The Alabama Senate Committee on Governmental Affairs held a meeting Tuesday where a variety of bills were discussed, including two designated for public hearings.
Sen. Gerald Dial (R-Auburn) brought forth SB80 for discussion, a bill that vets candidates before being added to regulatory boards, which was given a unanimously favorable report.
Sen. Phil Williams (R-Rainbow City) garnered a favorable report for SB135, which prohibits the institution of additional fees in regard to the purchase of weapons, ammunition or the relevant permits.
A bill by Sen. Vivian Figures (R-Mobile), SB133, which alters the composition of the Historical Commission to include an appointee from the Alabama Black Heritage Council, also gained a favorable report after an amendment was added to include an appointee from a North Alabama university.
Additional bills also gained a favorable report from the commission, including SB54, which extends the terms of Trails Commission board members, SB141, which allows state employees to stay on-board with their respective departments in order to train replacements, and SB73, which increases the allowance for registrars. The increase in allowance would cost the state $390,000 this year and $1.6 million thereafter.
The main action of today’s agenda centered around two bills, one from Sen. Lee Pittman (R-Birmingham) and another from Sen. Gerald Allen (R-Tuscaloosa).
Pittman’s bill, SB119, would reduce Alabama’s Legislature to one chamber, saving the state an estimated $8 million or more. Pittman noted that Nebraska has been a unicameral Legislature since the 1930s and that such a move would add transparency to the process and ensure that more can be accomplished.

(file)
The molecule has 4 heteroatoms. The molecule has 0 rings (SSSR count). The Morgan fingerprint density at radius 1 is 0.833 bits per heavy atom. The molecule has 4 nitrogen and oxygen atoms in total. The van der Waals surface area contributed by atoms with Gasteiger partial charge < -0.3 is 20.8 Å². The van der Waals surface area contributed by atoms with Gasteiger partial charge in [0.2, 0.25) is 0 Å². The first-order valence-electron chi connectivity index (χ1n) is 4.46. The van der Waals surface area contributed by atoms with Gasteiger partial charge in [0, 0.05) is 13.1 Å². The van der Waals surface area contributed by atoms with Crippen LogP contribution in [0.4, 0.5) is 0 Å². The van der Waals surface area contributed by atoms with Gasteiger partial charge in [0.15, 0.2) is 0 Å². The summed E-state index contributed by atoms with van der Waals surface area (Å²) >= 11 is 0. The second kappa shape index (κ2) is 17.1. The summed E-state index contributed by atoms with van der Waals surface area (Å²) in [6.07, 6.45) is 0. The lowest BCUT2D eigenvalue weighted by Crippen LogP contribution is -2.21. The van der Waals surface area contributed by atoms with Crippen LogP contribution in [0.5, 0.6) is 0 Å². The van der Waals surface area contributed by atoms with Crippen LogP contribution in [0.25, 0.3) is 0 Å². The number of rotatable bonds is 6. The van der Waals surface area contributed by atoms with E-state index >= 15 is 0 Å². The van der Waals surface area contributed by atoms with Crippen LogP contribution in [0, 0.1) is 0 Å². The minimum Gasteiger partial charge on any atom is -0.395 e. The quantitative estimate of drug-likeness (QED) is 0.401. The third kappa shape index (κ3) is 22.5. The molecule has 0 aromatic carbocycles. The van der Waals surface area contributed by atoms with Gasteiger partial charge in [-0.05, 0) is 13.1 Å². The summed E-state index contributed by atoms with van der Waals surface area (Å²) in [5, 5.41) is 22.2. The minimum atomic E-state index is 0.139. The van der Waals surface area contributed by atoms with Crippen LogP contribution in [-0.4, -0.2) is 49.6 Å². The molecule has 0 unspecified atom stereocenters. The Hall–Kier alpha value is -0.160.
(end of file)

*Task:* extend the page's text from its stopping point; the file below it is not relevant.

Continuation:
Objections to Pittman’s legislation were numerous. Legislators voiced concerns over the perceived lack of checks and balances, the lack of adequate debate and discussion and apprehension over eliminating the structure established by the Founding Fathers.
Pittman’s bill was meant to have public input, but no one was in attendance to provide such input. A vote on the bill was delayed.
Allen’s bill would establish the Alabama Heritage Preservation Act which would, at its core, outlaw the removal of historical monuments. It would also put in place a strenuous appeals process for entities looking to remove such monuments.
Mike Williams, a member of the Sons of Confederate Veterans, spoke first in favor of Allen’s legislation.
“Don’t disgrace my grandfathers by allowing political correctness to come into this state,” Williams said. “It starts and it snowballs. We don’t want to offend anybody but we can’t erase history as it is.”
Kevin Mount, who noted he was representing himself, referenced an unconfirmed speech from a black Confederate soldier who spoke before the Mississippi Legislature in 1890 to support legislation to honor Confederate veterans.
“Today this is about Confederate history and we all know that because that’s what under assault right now,” Mount said. “But that’s not where it’s going to stop.”
“Confederate history should not be a black-white issues. People from outside of this state have turned it into a black-white issue.”
The Rev. Rayford Mack, with the NAACP, spoke last and started by condemning Mound for his comments and noted that cities and counties should be able to make decisions regarding the monuments in their cities and the desires of those cities’ constituents.
Voting on Allen’s bill was delayed so public input could be finished on Tuesday.